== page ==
As our yellow cab cut through the drizzly Manhattan morning, I went over the checklist that was engrained in my head.
- Pick up extra sunblock.
- Tell Wells Fargo about my travel plans.
- Triple check our medical paperwork.
We pulled up to the airport five-minutes-late-for-two-hours-early and Mohammed and I shot out of the taxi and into the building, eager to cross a few more proverbial T’s and get on the plane to Senegal.
Then I noticed Mohammed.
He’d slowed down a few steps into the terminal, his footsteps echoing in the early morning emptiness, taking it all in as we walked.
This was the beginning of the journey: the desk that would lead to the gate for the plane to the farthest place he had ever been from home. The moment transcended the usual headaches of travel, at least for one of us, and I smiled as he relished the moment.
“You good, man?” I asked.
He nodded, the expression on his face a mixture of excitement and nerves. The rest of the morning progressed uneventfully. We crossed shoeless through security, took turns dozing by the gate, and shuffled to our seats for the first leg of our trip.
I’d been saying for a few weeks that I’d breathe easier once the plane lifted off from JFK. Like any travel adventure, this one had taken some work to pull together. That aforementioned checklist had been my constant companion, especially given my propensity to worry and inexperience with planning excursions for more than just myself. Mohammed had been understandably nervous as our departure date drew nearer, and I’d been helping him through the emotional and logistical challenges that came with this once-in-a-lifetime opportunity.
Just get him on the plane, I kept telling myself. Then you can breathe.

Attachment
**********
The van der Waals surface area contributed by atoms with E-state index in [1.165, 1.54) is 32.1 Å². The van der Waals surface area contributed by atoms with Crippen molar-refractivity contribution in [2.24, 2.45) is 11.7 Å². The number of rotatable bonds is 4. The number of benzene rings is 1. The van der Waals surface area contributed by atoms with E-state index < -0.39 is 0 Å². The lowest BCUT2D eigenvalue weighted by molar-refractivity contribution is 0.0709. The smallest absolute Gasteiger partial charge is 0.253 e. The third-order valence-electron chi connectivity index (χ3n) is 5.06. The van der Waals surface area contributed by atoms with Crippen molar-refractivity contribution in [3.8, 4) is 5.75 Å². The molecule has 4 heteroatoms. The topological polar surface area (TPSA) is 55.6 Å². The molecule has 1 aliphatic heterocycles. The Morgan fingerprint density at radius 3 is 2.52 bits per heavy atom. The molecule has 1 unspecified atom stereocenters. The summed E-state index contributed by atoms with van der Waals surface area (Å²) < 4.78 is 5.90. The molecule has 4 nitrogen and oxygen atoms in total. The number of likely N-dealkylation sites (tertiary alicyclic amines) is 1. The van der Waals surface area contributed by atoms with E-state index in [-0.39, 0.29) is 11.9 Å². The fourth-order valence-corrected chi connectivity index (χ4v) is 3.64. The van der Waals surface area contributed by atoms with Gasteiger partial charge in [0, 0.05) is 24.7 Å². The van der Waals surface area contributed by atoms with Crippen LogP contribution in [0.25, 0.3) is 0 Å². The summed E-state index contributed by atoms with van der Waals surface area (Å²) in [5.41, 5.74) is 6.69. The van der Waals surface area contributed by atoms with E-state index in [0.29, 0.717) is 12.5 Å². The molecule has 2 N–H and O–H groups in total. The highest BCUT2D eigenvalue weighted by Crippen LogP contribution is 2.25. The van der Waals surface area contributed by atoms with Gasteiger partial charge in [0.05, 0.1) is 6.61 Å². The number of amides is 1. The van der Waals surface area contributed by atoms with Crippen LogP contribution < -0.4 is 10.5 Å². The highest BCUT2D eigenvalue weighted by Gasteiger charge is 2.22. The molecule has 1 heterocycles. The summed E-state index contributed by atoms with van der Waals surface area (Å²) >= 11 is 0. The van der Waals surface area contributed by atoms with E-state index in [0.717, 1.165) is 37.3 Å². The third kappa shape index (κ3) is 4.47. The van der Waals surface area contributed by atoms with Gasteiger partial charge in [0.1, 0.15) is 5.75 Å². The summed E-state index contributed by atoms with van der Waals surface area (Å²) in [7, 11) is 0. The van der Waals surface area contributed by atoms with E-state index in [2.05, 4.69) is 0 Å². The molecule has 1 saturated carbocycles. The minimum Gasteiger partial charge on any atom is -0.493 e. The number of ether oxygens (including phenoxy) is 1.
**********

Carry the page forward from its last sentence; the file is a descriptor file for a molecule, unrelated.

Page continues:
But, like with so many of the other foster parent experiences I’d had, I wasn’t seeing the whole picture. The day of flights, connections, and layovers went off without a hitch but, as our crowded plane cut through the inky black night from Casablanca to Dakar, Senegal, I woke from a nap to see that Mohammed wasn’t breathing with nearly as much ease as I was. Somewhere in that tumultuous cocktail of fear and anticipation was the reason for the whole trip: the unrest and uncertainty that had come from a life lived without roots.
As our plane maintained cruising altitude, Mohammed pulled his hood over his eyes, his leg shaking and his heart, I can only assume, pounding in his chest. The moment he’d consciously and unconsciously been waiting for all his life was inching its way ever closer on the overhead journey monitor. Eight hundred kilometers to go. Seven hundred. Six hundred.
And again, like with so many of the foster parent experiences I’d had before this, I had no idea what to do.
I was quiet for a moment, Mohammed probably feeling the helpless stare of my clueless eyes for longer than was comfortable for either of us. How was I supposed to know how he was feeling, what somersaults his heart was doing? Tears came to his eyes, and, surprisingly, to mine as well.
“It’s a lot, isn’t it?” I said.
He nodded. I put a cautious hand on his shoulder.
“You’re gonna be great.”
It was a quiet moment, maybe forgotten by the time we touched down in Dakar. But it stuck in my mind as we shuffled through customs and wrestled our luggage into yet another yellow cab. It remained at the forefront of my thoughts as we settled into our hotel and turned off the lights for the night, replacing, just for a moment, the endless to-do and things-to-worry about lists.
This was no ordinary vacation, after all.
Matthew and his foster-son, Mohammed, traveled to Senegal for the first round of Passion Passports, “The Passport Project.” To learn more, click here. To read the next installment of Matthew and Mohammed’s journey, go to part two.